United Technologies Corporation (UTC) on Sept. 12 reached a $13.9 million settlement with the Securities and Exchange Commission to resolve charges that it violated the Foreign Corrupt Practices Act by making illicit payments in its elevator and aircraft engine businesses.

According to the SEC’s order, United Technologies subsidiary Otis Elevator made unlawful payments to Azerbaijani officials to facilitate the sales of elevator equipment for public housing in Baku and as part of a kickback scheme to sell elevators in China. The order also found that United Technologies, through its joint venture, made payments to a Chinese sales agent in a bid to obtain confidential information from a Chinese official that would help the company win engine sales to a Chinese state-owned airline. 

The SEC’s order also found that United Technologies improperly provided trips and gifts to various foreign officials in China, Kuwait, South Korea, Pakistan, Thailand, and Indonesia through its Pratt & Whitney division and Otis subsidiary in order to obtain business.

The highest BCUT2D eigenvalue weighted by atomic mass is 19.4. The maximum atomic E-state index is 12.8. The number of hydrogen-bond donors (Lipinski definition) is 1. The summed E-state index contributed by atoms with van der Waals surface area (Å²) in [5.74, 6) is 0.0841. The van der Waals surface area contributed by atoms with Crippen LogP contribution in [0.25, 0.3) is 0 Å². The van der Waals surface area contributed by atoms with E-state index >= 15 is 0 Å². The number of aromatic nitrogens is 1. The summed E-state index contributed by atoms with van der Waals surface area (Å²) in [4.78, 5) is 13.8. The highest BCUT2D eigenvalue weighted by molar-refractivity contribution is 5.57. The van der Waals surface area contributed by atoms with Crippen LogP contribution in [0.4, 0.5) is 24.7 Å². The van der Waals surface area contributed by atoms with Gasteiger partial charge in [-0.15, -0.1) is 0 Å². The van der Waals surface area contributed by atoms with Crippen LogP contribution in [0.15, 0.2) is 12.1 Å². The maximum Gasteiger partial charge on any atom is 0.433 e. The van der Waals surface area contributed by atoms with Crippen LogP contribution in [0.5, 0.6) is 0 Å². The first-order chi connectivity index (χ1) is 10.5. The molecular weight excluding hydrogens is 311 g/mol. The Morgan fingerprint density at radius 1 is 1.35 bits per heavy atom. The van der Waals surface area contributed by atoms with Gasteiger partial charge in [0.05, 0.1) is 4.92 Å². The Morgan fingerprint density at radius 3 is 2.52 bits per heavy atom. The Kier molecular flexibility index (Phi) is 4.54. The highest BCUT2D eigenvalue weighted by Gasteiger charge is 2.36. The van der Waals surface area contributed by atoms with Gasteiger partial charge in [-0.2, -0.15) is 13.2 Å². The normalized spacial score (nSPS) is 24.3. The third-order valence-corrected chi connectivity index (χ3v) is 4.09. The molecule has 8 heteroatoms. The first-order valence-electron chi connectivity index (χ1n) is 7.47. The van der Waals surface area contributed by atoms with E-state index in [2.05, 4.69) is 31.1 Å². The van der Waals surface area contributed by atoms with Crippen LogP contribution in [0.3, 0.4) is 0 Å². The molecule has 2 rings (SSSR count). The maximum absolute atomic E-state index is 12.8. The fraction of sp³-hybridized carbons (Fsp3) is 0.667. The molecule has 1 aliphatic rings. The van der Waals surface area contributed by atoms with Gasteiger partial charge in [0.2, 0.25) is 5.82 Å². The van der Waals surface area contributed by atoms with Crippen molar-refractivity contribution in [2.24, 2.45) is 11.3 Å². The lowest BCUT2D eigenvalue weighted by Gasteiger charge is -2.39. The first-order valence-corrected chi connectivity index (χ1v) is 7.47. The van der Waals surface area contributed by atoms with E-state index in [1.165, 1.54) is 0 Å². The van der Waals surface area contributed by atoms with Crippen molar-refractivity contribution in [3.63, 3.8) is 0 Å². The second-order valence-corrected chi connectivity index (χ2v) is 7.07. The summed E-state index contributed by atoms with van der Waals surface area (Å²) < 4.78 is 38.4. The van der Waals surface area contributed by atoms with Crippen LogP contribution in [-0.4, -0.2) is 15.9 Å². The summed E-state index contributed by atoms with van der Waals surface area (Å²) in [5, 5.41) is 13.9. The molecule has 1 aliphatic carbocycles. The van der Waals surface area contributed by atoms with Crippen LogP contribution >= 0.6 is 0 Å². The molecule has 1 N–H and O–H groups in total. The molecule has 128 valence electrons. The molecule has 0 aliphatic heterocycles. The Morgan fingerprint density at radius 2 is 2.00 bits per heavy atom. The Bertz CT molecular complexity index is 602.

“U.S. companies with global operations must implement policies and procedures that prevent bribery and motivate employees to perform ethically,” Tracy Price, Deputy Chief of the SEC Enforcement Division’s FCPA Unit, said in a statement.  “Issuers with weak internal accounting controls open the door to corruption and other financial misconduct.”

Remedial measures

In determining to accept the offer, the Commission said it considered remedial acts promptly undertaken by UTC and its cooperation. UTC self-reported the misconduct and provided facts developed during its internal investigation. UTC also cooperated with the Commission investigation by producing documents, including key document binders and translations of key documents as needed, providing the facts developed in its internal investigation, and making current or former employees available to the Commission staff.

In addition, UTC provided information regarding its remedial efforts, including termination of employees and third parties responsible for the misconduct and enhancements to its internal accounting controls. 

UTC consented to the SEC’s order without admitting or denying the findings that it violated the anti-bribery, books and records, and internal accounting controls provisions of the Securities Exchange Act of 1934, and the company agreed to pay disgorgement of $9 million, plus interest of $919,392, and a penalty of $4 million.